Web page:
Entire societies have been constructed based on the eternal battle between good versus evil, right versus wrong, and not to mention freedom versus tyranny. These epic battles have always taken place with clear-cut sides, a predominantly black and white affair. But what has become of modern society? We are less drawn to the great good versus evil story. Rather, we are capable of being controlled by those who are able to blur the lines between one side and the other. Such is the subject of Thank You for Smoking, a dangerously heartwarming new comedy from Jason Reitman, son of the legendary Ivan Reitman.
Thank You for Smoking is the tale of Nick Naylor. Nick is the man whose job it is to stand up for big tobacco; and he is extremely good at what he does. The proclaimed “Sultan of Spin,” Naylor travels the country casting shadows over the dangers of smoking, allowing those whom he serves to profit off of the addictive substance. But as mounting pressure from a Liberal Senator from Vermont, played by William H. Macy, begins to throw Naylor into the battle of his career, he is torn between the job at which he has become incomparably successful and his place as a role model for his 12-year-old son, Joey. With his arrogance and his smooth way with words, Nick sets forth on his journey through the highs and lows of being the marked man at the top of one of the world’s most despised entities.
With a cold, quick wit that leaves any audience with a feeling of conflicted emotions, this film takes us into the satirical world of big tobacco, big politics, and big spins. Aaron Eckhart is absolutely brilliant as the morally bankrupt, yet endearing Naylor. He delivers what is easily one of the first great performances of the year. At first, you have no intentions of liking Nick Naylor due to the very nature of his business. But as the story moves forth, his armor built of deception, sarcasm, and irreverence chips away to unveil a father longing to be the heroic figure in the life of his young son. And without the genuine spirit that sits below the audacious veneer of Aaron Eckhart, it would be improbable to say that audiences would be able to relate to, much less fall in love with, the main character. Combine that with an excellent ensemble around him, and you have what could go down as one of the best performances by not only an actor, but an entire cast so far this year.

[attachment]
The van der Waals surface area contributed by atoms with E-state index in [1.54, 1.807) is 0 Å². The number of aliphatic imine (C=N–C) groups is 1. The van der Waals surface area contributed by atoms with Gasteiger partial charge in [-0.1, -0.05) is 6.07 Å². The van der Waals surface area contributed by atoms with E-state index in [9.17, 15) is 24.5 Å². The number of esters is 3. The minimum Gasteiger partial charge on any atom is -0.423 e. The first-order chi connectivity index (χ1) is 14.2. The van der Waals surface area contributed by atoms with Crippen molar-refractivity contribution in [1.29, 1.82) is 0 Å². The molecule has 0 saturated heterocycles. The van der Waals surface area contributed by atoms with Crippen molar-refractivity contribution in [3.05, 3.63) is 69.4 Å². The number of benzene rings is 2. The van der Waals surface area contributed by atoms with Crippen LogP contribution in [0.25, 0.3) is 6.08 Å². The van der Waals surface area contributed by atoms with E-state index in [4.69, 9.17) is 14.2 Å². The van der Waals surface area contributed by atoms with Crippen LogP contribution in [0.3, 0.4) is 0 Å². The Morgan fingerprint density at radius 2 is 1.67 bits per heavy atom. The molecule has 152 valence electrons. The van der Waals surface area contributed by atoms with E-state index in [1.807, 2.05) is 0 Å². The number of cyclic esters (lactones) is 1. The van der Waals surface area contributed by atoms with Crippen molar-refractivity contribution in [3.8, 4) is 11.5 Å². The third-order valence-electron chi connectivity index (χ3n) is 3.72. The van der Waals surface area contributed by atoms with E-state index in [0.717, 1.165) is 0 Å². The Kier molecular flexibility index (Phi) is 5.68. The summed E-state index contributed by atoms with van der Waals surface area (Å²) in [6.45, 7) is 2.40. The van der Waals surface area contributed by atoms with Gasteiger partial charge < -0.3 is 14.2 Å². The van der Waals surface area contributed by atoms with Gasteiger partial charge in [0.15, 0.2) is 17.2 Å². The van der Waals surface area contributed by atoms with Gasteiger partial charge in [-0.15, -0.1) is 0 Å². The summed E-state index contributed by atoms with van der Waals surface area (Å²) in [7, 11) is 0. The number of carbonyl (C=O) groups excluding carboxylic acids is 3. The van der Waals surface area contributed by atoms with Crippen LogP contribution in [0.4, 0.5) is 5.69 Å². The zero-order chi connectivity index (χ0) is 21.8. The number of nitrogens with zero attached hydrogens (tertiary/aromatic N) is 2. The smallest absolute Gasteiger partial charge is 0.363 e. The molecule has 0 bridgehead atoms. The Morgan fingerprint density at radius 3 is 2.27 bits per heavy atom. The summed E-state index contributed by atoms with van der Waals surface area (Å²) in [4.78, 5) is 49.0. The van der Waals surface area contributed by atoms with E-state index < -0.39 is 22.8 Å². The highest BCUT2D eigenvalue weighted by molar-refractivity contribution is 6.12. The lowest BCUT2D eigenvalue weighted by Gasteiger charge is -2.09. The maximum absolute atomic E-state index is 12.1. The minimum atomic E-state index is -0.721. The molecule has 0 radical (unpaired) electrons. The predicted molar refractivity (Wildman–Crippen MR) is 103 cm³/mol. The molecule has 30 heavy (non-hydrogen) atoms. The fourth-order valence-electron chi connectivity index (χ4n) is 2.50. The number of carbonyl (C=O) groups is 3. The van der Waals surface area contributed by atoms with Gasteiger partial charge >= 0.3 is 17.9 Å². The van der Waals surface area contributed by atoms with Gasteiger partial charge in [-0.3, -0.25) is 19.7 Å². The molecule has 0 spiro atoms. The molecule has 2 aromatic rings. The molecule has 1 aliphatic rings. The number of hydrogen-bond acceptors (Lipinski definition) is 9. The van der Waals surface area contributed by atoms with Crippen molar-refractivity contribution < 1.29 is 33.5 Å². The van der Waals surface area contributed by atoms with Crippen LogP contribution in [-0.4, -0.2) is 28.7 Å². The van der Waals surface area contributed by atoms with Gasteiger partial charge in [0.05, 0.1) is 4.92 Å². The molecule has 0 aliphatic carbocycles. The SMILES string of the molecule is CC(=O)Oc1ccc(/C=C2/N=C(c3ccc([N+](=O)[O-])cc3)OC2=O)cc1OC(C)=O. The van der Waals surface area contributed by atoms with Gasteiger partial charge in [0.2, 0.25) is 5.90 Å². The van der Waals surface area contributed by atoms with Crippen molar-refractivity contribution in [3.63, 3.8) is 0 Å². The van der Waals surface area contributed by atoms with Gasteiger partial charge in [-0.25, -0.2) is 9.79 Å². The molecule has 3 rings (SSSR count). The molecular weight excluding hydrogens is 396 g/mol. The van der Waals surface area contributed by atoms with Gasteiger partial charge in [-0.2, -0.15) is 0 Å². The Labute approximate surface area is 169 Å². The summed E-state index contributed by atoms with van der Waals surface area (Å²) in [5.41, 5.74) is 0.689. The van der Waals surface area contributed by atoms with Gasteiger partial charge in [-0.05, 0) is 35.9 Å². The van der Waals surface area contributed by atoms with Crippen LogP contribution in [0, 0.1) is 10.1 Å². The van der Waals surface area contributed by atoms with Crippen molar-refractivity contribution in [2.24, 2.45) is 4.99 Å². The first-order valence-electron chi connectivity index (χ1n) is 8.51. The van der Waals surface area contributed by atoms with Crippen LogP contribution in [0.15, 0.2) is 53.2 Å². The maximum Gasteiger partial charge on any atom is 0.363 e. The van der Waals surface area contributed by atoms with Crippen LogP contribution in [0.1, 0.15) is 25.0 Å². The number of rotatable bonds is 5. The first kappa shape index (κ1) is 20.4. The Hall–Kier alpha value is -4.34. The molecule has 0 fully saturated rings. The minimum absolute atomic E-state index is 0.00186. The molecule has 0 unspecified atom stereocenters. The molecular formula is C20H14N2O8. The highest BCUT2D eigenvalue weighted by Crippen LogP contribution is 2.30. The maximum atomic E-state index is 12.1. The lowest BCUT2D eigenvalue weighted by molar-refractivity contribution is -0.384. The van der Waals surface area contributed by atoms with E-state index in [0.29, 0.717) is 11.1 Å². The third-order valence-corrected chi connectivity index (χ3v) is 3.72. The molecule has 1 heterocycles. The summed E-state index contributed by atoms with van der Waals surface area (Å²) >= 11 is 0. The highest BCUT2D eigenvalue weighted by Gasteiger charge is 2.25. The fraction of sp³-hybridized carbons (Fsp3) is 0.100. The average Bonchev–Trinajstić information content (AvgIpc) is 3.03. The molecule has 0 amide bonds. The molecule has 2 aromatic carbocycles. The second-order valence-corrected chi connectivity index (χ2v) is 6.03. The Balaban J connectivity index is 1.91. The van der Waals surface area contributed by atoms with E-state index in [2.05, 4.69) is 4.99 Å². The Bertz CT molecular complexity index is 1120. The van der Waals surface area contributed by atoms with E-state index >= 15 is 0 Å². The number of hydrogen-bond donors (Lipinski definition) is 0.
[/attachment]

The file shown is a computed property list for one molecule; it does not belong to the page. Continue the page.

The film has a very unique look and feel to it. It is very quick, just like the wit of its leading man, but it does not lose anything with its pace. It can also be looked upon as very intriguing, visually. Jason Reitman’s opening act as a director resembles that of a seasoned veteran. The scenes in which Naylor is interacting with the world of big tobacco (in the office of his boss, the home of the Marlboro Man, etc.) have a very distinct color tone to them. It reminds you of any time you have spent in the home of a chronic smoker with its taupe/yellow tint; a very welcomed style that puts you into the mindset of being in a world of second hand smoke.
A hilariously devious romp through the world of spin, Thank You for Smoking is an absolute guilty pleasure like no other. You may try to distance yourself from enjoying it based on the subject matter, but you cannot help but to be drawn to Naylor’s underlying honesty, no matter how hard he spins his wheel of lies. It is the first film I have seen all year that really has it all with its excellent rhythm, superb performances, and its sensational visual style. Hands down one of the best of 2006 thus far, no spin necessary.
The Upside: Absolutely hilarious! A truly enjoyable night at the movies, guaranteed.
The Downside: At times it can be a little over the top and comical, but it is all in good taste.
On the Side: Jason Reitman wrote individual letters to each of the stars in the film telling them why they would be right for the part. Every one of his first choices accepted their parts (almost unheard of in Hollywood) and most thanked Reitman for his great letter.
Final Grade: A
Starring: Aaron Eckhart, Katie Holmes, William H. Macy, and Cameron Bright
Directed by: Jason Reitman
Writing Credits: Jason Reitman (screenplay) Christopher Buckley (novel)
Release Date: April 14th, 2006 (wide release) January 20, 2006 (Sundance Film Festival)
MPAA Rating: Rated R for language and some sexual content.
Run Time: 92 min.
Studio: Fox Searchlight
By Neil Miller, Editor of Film School Rejects